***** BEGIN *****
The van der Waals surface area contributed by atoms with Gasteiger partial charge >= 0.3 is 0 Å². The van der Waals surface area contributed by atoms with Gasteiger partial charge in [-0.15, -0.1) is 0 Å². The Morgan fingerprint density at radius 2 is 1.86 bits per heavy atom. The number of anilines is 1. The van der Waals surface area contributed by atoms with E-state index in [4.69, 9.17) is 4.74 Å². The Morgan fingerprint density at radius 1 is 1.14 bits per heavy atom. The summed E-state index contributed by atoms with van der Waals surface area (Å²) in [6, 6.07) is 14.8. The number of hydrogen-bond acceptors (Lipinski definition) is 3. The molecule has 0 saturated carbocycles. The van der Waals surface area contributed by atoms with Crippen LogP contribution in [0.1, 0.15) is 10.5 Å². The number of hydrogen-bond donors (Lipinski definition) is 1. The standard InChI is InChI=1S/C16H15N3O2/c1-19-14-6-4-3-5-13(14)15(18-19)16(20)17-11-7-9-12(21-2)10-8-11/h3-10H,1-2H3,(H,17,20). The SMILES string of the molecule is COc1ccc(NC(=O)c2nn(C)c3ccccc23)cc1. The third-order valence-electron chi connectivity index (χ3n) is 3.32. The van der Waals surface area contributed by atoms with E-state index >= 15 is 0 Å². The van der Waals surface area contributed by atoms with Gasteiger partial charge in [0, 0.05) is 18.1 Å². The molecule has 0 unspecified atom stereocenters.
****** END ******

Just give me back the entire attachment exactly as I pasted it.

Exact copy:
The van der Waals surface area contributed by atoms with Gasteiger partial charge >= 0.3 is 0 Å². The van der Waals surface area contributed by atoms with Gasteiger partial charge in [-0.15, -0.1) is 0 Å². The Morgan fingerprint density at radius 2 is 1.86 bits per heavy atom. The number of anilines is 1. The van der Waals surface area contributed by atoms with E-state index in [4.69, 9.17) is 4.74 Å². The Morgan fingerprint density at radius 1 is 1.14 bits per heavy atom. The summed E-state index contributed by atoms with van der Waals surface area (Å²) in [6, 6.07) is 14.8. The number of hydrogen-bond acceptors (Lipinski definition) is 3. The molecule has 0 saturated carbocycles. The van der Waals surface area contributed by atoms with Crippen LogP contribution in [0.1, 0.15) is 10.5 Å². The number of hydrogen-bond donors (Lipinski definition) is 1. The standard InChI is InChI=1S/C16H15N3O2/c1-19-14-6-4-3-5-13(14)15(18-19)16(20)17-11-7-9-12(21-2)10-8-11/h3-10H,1-2H3,(H,17,20). The SMILES string of the molecule is COc1ccc(NC(=O)c2nn(C)c3ccccc23)cc1. The third-order valence-electron chi connectivity index (χ3n) is 3.32. The van der Waals surface area contributed by atoms with E-state index >= 15 is 0 Å². The van der Waals surface area contributed by atoms with Gasteiger partial charge in [0, 0.05) is 18.1 Å². The molecule has 0 unspecified atom stereocenters.